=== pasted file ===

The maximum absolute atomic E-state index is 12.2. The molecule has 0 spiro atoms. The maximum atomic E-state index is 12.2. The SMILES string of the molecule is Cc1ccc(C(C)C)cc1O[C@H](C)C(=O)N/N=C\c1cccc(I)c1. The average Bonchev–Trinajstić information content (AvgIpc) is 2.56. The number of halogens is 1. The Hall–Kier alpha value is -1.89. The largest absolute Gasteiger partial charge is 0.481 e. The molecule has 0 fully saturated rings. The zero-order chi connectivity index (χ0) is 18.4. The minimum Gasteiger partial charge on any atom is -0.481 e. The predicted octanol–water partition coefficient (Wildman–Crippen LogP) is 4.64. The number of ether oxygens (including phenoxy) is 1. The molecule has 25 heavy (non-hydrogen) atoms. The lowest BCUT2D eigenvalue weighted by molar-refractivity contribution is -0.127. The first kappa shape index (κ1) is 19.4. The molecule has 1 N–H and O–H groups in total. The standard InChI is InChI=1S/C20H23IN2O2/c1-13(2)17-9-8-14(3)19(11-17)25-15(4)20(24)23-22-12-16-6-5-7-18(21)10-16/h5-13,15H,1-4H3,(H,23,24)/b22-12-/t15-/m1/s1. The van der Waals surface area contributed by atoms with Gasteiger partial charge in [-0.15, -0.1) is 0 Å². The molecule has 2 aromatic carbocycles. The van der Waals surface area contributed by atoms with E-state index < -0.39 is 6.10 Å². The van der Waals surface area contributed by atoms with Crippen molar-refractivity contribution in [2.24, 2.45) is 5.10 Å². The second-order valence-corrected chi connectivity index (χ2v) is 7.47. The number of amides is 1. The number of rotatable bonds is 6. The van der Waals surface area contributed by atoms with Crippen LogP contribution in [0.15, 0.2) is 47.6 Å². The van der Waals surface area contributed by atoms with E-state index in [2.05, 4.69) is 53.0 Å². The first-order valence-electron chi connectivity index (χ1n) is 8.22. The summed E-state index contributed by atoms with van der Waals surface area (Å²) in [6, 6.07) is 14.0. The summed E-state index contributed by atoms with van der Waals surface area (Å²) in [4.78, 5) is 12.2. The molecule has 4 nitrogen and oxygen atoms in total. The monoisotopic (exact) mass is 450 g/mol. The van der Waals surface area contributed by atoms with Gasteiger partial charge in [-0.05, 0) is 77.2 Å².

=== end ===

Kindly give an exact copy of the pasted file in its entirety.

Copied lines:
The maximum absolute atomic E-state index is 12.2. The molecule has 0 spiro atoms. The maximum atomic E-state index is 12.2. The SMILES string of the molecule is Cc1ccc(C(C)C)cc1O[C@H](C)C(=O)N/N=C\c1cccc(I)c1. The average Bonchev–Trinajstić information content (AvgIpc) is 2.56. The number of halogens is 1. The Hall–Kier alpha value is -1.89. The largest absolute Gasteiger partial charge is 0.481 e. The molecule has 0 fully saturated rings. The zero-order chi connectivity index (χ0) is 18.4. The minimum Gasteiger partial charge on any atom is -0.481 e. The predicted octanol–water partition coefficient (Wildman–Crippen LogP) is 4.64. The number of ether oxygens (including phenoxy) is 1. The molecule has 25 heavy (non-hydrogen) atoms. The lowest BCUT2D eigenvalue weighted by molar-refractivity contribution is -0.127. The first kappa shape index (κ1) is 19.4. The molecule has 1 N–H and O–H groups in total. The standard InChI is InChI=1S/C20H23IN2O2/c1-13(2)17-9-8-14(3)19(11-17)25-15(4)20(24)23-22-12-16-6-5-7-18(21)10-16/h5-13,15H,1-4H3,(H,23,24)/b22-12-/t15-/m1/s1. The van der Waals surface area contributed by atoms with Gasteiger partial charge in [-0.15, -0.1) is 0 Å². The molecule has 2 aromatic carbocycles. The van der Waals surface area contributed by atoms with E-state index < -0.39 is 6.10 Å². The van der Waals surface area contributed by atoms with Crippen molar-refractivity contribution in [2.24, 2.45) is 5.10 Å². The second-order valence-corrected chi connectivity index (χ2v) is 7.47. The number of amides is 1. The number of rotatable bonds is 6. The van der Waals surface area contributed by atoms with Crippen LogP contribution in [0.15, 0.2) is 47.6 Å². The van der Waals surface area contributed by atoms with E-state index in [2.05, 4.69) is 53.0 Å². The first-order valence-electron chi connectivity index (χ1n) is 8.22. The summed E-state index contributed by atoms with van der Waals surface area (Å²) in [6, 6.07) is 14.0. The summed E-state index contributed by atoms with van der Waals surface area (Å²) in [4.78, 5) is 12.2. The molecule has 4 nitrogen and oxygen atoms in total. The monoisotopic (exact) mass is 450 g/mol. The van der Waals surface area contributed by atoms with Gasteiger partial charge in [-0.05, 0) is 77.2 Å².